Carpetbagger's got a great post about The Dangers of Epistemic Closure, in which he describes the problem conservatives have when they only accept facts and opinions from like-minded conservatives, including the dismissal of conservatives who ever stray from what they want to hear. Basically, it's a garbage-in, garbage-out situation, and since they're fact-checking their garbage with more garbage, they only get more delusional with every passing day.
But of course, this doesn't only afflict people on the right, but is something everyone can fall victim to. If the only news you're willing to accept is news that already agrees with you, you're going to have a hard time dealing with the real world; which can often have things you don't want to hear in it.
And one major problem is that too many people suffer from an ad hominem mindset, in which they reject a piece of news if it comes from the wrong source. And even worse, they have a natural assumption of propaganda from any source that doesn't conform to what they want to hear; while they're too willing to accept news from a preferred source, without bothering to check if it's true.
Propaganda Isn't Always False
If the NY Times reports something negative about conservatives, then conservatives will naturally assume the Times has a hidden agenda and will dismiss the report. Similarly, if Fox News reports something negative about liberals, then liberals will assume that Fox has a hidden agenda and will dismiss the report.
Now, of course, Fox News is propaganda and does have a hidden agenda that isn't even well hidden, so it's understandable why someone would dismiss them as a news source. Yet all the same, facts are facts, and simply because Fox News reports something doesn't make it automatically false.
Similarly, the NY Times does have a liberal bias, in the sense that reality has a liberal bias and the NY Times reports reality. And so it's understandable that conservatives would dismiss this source because they so rarely report what conservatives want to hear. And whenever the Times reports something they want to hear (which happens far more often then they'll admit), they'll think "Oh, if the liberal NY Times says it, then it really must be true," even if it's not.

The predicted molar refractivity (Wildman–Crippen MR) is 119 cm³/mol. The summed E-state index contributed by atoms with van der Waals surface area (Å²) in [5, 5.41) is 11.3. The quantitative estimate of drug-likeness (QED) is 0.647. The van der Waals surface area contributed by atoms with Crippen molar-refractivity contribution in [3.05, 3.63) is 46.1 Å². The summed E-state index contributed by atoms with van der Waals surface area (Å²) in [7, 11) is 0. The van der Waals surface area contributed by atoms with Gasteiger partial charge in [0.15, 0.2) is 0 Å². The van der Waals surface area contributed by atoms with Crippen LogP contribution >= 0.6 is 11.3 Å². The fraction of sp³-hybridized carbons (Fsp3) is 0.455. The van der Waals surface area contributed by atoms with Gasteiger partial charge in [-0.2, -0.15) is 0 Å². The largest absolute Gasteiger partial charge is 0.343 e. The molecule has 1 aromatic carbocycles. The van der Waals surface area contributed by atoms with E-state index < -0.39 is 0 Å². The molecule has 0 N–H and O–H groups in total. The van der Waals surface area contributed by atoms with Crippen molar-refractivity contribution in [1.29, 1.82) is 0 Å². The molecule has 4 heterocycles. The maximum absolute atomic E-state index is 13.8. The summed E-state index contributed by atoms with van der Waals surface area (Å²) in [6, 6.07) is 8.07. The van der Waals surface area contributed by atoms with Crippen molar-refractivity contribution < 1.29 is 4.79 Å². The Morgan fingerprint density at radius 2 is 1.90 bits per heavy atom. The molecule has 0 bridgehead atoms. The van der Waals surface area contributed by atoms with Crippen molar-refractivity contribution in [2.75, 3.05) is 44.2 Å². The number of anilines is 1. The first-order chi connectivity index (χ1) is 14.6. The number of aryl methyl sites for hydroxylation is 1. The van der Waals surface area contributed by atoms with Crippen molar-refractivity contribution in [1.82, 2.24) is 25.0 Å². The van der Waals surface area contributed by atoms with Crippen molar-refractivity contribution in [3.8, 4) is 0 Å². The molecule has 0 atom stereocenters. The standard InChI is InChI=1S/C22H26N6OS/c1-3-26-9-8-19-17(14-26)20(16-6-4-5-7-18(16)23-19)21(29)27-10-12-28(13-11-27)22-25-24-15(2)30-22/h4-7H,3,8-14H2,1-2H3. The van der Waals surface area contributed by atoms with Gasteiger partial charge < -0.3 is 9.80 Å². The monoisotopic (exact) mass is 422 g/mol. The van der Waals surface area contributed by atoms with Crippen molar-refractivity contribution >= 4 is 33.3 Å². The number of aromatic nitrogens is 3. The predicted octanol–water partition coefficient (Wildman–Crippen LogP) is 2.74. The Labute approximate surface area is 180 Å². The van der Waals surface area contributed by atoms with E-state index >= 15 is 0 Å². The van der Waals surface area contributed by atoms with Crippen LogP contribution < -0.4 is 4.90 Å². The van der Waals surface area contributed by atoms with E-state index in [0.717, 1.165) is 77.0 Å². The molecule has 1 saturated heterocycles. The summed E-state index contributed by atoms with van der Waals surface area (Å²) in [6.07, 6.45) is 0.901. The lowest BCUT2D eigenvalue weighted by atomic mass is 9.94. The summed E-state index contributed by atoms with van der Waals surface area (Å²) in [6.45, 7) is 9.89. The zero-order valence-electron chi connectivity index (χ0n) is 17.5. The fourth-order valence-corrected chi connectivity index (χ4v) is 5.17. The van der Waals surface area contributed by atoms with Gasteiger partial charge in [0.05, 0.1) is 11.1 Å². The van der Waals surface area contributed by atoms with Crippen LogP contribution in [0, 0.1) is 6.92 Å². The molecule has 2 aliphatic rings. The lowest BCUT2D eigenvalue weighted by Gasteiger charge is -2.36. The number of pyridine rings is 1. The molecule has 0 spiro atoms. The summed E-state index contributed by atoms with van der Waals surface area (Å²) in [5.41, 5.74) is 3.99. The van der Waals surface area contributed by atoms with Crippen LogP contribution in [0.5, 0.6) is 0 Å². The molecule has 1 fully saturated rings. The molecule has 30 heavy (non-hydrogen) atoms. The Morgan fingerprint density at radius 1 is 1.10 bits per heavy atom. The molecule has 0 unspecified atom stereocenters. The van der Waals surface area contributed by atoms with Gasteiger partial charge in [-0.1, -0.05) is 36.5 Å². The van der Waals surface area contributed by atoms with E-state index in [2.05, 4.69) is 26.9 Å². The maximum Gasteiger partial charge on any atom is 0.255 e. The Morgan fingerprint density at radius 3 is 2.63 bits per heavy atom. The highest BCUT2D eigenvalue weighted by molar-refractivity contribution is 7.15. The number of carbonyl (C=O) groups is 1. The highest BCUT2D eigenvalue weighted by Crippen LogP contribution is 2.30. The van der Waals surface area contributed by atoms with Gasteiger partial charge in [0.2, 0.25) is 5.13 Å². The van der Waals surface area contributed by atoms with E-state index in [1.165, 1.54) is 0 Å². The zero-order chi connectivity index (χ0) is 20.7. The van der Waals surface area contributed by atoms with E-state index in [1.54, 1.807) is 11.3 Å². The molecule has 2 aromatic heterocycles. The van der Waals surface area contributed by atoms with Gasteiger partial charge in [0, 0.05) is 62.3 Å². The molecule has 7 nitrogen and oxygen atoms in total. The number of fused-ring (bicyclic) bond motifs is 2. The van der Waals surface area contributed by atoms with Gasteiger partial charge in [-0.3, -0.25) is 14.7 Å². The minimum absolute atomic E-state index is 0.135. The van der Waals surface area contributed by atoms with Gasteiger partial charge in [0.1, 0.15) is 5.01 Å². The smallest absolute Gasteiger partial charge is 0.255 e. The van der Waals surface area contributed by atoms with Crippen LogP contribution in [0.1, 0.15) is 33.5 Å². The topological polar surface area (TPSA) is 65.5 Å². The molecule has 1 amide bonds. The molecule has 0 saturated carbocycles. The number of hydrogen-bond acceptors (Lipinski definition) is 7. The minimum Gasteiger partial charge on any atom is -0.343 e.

Just the Facts
And the problem is that any source can have truths and facts hidden in them, no matter how propagandic they are. And it's too easy to dismiss a fact, simply based upon its source. But that's something we must reject if we want to know the truth.
And the thing to do is to read news from all sources and really scour for the truth. To not accept information just because it came from Krugman, Kos, or Kuchinich; or reject something because it came from Fox or RedState. Only by doing independent research can we determine that "Obamacare" didn't have Death Panels, or that Obama's tax deal last month didn't defund Social Security.
Because it's not about who says the information, but what the information is; and even the most reliable source is only human and must be verified. And if anything, we must be more vigilant when reading news from an accepted news source; not less. And if you're not clicking through the links of your sources, and clicking through their links, and the links from those links, you might be getting deceived by someone who was themselves deceived. Everyone's human; including those we agree with.
Fact Check Thyself
And most of all, it's ourselves that we must be most vigilant about double-checking. It's easy to see when others are lying to us, but very difficult to see when we're lying to ourselves. Yes, you can have a working assumption that RedState is full of shit most of the time, but when it comes to fact checking, we should assume them to be more trustworthy than ourselves.
Only after triple-checking our own facts can we add it to the pile of information we use for other fact-checking. And if the only information you're willing to accept is the information that immediately confirms your own beliefs, then you probably don't know what you're talking about.
That's why I read Washington Monthly and TPM and other sources that report what conservatives are saying; while generally avoiding liberal sites that only report liberal news and opinions. And why I scour Yahoo News for stories of all types, while visiting sites like RedState. Many commenters at WaMo and TPM deride them for focusing too much on what conservatives say, insisting that we should be discussing liberal policies. But to me, that's exactly opposite. Because we already know our own facts and opinions. It's healthy to know what the other side is saying, just to make sure we're not missing something.
So I look towards outside sources in order to get as much information as possible, as well as engaging in any debate I can, while avoiding discussions with people who already agree with me; so as to not get caught in echo chambers and mutual admiration circle-jerks. And if you're dismissing a story solely because it was reported by a source you don't trust, then you can't possibly have any way of verifying your own beliefs.